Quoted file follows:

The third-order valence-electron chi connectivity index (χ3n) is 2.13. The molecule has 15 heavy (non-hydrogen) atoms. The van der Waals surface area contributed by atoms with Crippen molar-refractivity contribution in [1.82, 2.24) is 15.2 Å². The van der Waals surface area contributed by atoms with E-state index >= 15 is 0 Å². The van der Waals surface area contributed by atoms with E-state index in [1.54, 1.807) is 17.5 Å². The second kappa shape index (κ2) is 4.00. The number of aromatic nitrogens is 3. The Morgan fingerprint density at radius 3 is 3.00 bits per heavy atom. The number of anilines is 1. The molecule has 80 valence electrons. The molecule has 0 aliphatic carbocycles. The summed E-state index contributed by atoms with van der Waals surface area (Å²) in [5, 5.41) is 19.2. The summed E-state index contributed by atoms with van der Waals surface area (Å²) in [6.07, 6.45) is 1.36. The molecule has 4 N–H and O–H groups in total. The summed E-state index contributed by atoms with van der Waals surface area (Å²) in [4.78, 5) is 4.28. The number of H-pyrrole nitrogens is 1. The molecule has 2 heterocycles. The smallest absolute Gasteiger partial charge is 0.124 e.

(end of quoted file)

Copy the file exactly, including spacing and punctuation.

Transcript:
The third-order valence-electron chi connectivity index (χ3n) is 2.13. The molecule has 15 heavy (non-hydrogen) atoms. The van der Waals surface area contributed by atoms with Crippen molar-refractivity contribution in [1.82, 2.24) is 15.2 Å². The van der Waals surface area contributed by atoms with E-state index >= 15 is 0 Å². The van der Waals surface area contributed by atoms with E-state index in [1.54, 1.807) is 17.5 Å². The second kappa shape index (κ2) is 4.00. The number of aromatic nitrogens is 3. The Morgan fingerprint density at radius 3 is 3.00 bits per heavy atom. The number of anilines is 1. The molecule has 80 valence electrons. The molecule has 0 aliphatic carbocycles. The summed E-state index contributed by atoms with van der Waals surface area (Å²) in [5, 5.41) is 19.2. The summed E-state index contributed by atoms with van der Waals surface area (Å²) in [6.07, 6.45) is 1.36. The molecule has 4 N–H and O–H groups in total. The summed E-state index contributed by atoms with van der Waals surface area (Å²) in [4.78, 5) is 4.28. The number of H-pyrrole nitrogens is 1. The molecule has 2 heterocycles. The smallest absolute Gasteiger partial charge is 0.124 e.